Lifestyle Health and Wellbeing 06 Apr 2016 Trypophobia causes b ...

Trypophobia causes brain to work harder

DECCAN CHRONICLE
Published Apr 6, 2016, 12:48 am IST
Updated Apr 6, 2016, 12:48 am IST
It can trigger reactions like nausea, shortness of breath and a racing heart.
Researchers proposed that the discomfort occurs precisely because people avoid looking at the images because they require excessive brain oxygenation.
 Researchers proposed that the discomfort occurs precisely because people avoid looking at the images because they require excessive brain oxygenation.

Researchers proposed that the discomfort occurs precisely because people avoid looking at the images because they require excessive brain oxygenation.

Since the advent of the Internet, people have been able to discuss their symptoms with others globally. Sometimes people with very unusual symptoms discover others with similar experiences, which they are then able to discuss without fear of ridicule.

 

Discussion forums and support groups are formed and eventually a new medical condition may be recognised. A case in point is “visual snow”, which individuals experience as bright dots persistently floating like snow across their vision. Another is trypophobia. Trypophobia — a “fear of holes” — is a condition which triggers individuals to suffer an emotional reaction when viewing seemingly innocuous images of clusters of objects, usually holes. The condition was first described on the Internet in 2005 though it is not yet a recognised medical diagnosis.

 

The images responsible for the emotion include natural objects such as honeycomb or the lotus seed head, and man-made objects such as aerated chocolate or stacked industrial pipes viewed end-on. Despite their seemingly innocuous nature, images such as these (ideal for sharing on the Internet) can induce a variety of symptoms including cognitive changes that reflect anxiety, bodily symptoms that are skin-related (such as itchiness and goose-bumps), and physiological changes (such as nausea, a racing heart, or trouble catching breath).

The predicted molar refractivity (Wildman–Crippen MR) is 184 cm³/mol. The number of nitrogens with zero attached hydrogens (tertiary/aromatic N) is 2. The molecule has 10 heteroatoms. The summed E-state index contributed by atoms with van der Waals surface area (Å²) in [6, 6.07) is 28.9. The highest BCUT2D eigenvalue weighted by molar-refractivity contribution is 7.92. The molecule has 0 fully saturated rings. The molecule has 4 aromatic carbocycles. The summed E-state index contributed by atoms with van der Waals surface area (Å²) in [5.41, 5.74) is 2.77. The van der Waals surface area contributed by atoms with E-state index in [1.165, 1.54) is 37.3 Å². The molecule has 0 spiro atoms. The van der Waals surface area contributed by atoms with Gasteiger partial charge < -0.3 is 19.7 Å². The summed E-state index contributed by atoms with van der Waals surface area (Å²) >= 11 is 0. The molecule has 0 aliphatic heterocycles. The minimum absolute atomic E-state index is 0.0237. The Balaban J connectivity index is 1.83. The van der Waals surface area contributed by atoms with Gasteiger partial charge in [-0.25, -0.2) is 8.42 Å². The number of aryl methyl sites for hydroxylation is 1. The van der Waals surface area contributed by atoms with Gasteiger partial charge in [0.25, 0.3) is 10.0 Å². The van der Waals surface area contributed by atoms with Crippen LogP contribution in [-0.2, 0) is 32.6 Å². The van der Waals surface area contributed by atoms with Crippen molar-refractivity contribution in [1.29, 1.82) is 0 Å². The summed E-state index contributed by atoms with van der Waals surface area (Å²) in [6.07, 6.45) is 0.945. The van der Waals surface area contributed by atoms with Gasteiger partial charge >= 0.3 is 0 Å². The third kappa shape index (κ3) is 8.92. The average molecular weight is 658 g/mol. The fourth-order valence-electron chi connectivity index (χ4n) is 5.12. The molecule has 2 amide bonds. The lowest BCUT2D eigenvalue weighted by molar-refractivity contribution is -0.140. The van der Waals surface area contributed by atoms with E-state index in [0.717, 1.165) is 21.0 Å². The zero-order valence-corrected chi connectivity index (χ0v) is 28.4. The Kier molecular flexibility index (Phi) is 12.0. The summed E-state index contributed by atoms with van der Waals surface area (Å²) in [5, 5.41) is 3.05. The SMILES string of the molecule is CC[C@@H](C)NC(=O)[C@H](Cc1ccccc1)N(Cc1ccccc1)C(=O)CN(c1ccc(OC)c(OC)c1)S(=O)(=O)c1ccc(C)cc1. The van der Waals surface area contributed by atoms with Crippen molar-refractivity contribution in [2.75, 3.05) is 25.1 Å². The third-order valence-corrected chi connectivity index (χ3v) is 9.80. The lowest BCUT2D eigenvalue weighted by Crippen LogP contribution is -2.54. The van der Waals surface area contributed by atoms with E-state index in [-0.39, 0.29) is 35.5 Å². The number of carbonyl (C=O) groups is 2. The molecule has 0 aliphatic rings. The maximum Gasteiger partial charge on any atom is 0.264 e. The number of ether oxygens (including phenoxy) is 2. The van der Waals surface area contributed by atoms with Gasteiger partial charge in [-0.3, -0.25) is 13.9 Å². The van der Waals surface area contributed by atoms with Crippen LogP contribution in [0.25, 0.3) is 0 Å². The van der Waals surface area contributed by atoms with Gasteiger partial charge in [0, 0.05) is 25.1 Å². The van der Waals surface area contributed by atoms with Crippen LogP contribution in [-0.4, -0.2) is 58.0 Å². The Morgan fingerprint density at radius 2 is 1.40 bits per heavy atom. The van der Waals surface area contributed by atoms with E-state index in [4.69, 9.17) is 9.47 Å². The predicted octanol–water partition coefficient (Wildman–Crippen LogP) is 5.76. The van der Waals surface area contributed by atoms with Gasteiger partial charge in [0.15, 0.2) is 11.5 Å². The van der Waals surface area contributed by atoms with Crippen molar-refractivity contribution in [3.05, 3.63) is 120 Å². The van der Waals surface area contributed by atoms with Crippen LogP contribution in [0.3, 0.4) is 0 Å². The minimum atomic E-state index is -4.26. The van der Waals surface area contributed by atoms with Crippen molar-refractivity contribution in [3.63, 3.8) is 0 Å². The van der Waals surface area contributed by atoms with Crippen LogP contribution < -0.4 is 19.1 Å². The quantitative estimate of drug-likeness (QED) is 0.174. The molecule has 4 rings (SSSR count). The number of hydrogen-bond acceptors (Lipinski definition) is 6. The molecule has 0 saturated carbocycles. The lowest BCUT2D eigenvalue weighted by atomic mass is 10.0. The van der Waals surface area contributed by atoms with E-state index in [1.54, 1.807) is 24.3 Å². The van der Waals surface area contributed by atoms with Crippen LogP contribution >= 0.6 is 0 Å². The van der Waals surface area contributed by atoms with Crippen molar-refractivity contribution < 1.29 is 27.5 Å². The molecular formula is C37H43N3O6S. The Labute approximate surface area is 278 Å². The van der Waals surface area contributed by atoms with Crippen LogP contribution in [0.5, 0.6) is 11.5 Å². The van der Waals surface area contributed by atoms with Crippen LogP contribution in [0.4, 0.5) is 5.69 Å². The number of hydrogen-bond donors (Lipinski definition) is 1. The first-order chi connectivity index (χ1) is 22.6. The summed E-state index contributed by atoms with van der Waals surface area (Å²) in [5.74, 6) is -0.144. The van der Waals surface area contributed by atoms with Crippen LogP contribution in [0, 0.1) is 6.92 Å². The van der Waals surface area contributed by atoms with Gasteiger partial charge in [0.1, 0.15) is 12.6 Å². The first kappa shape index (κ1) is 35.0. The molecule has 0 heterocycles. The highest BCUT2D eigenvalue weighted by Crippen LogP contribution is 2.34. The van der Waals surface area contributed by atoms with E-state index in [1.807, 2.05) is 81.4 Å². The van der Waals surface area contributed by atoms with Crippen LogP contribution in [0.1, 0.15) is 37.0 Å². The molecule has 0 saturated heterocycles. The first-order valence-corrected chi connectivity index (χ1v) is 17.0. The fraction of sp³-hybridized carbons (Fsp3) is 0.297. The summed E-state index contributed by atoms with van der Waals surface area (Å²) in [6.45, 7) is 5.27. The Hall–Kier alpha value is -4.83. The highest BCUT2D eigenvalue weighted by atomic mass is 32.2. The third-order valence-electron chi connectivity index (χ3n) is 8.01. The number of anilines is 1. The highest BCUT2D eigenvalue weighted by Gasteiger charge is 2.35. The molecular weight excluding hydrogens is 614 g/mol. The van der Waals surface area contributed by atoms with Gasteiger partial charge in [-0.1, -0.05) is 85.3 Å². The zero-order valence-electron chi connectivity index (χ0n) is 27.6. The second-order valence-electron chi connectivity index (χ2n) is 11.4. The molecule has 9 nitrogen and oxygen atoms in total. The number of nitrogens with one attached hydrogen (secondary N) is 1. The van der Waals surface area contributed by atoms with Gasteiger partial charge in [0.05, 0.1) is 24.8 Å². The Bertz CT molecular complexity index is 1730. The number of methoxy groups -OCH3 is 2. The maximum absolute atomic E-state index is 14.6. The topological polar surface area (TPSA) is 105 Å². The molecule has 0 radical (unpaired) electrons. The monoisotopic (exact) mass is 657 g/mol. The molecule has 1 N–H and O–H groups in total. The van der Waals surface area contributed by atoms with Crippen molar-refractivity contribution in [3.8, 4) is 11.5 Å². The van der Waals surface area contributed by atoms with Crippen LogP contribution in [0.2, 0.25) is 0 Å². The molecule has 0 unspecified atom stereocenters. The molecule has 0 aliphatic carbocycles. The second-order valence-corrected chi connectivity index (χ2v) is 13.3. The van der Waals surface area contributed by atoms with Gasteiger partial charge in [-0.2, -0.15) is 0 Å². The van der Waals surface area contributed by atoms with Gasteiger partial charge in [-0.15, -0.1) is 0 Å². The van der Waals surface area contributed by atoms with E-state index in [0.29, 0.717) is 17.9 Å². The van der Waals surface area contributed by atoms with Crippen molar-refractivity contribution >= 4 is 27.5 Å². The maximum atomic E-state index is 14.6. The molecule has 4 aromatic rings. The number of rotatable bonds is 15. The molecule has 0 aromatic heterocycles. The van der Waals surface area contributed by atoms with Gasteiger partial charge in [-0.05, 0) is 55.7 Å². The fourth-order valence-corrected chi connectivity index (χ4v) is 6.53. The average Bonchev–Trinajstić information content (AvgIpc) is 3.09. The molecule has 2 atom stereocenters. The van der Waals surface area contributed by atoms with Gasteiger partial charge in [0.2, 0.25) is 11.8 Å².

The images that induce the emotional reaction would not normally be conceived of as threatening so, in this respect, trypophobia differs from many other phobias.

 

Mathematical properties

Phobias are anxiety disorders that are normally thought to arise because of learning (a dog bite may lead to a fear of dogs) or because of innate evolutionary mechanisms such as may underlie a fear of spiders and snakes. Usually, there is a threat, specific or general, real or imagined.

In the case of trypophobia, there is no obvious threat, and the range of images that induce the phobia have very little in common with one another, other than their configuration. It appears that it is this configuration that holds the key to the emotion that the images induce. Individuals who do not profess trypophobia find trypophobic images aversive, although they do not experience the emotion. They do so because the configuration gives the image mathematical properties that are shared by most images that cause visual discomfort, eyestrain or headache.

 

Images with these mathematical properties can’t be processed efficiently by the brain and therefore require more brain oxygenation. In a paper, researchers proposed that the discomfort occurs precisely because people avoid looking at the images because they require excessive brain oxygenation. (The brain uses about 20 per cent of the body’s energy, and its energy usage needs to be kept to a minimum.)

— Source: www.popsci.com

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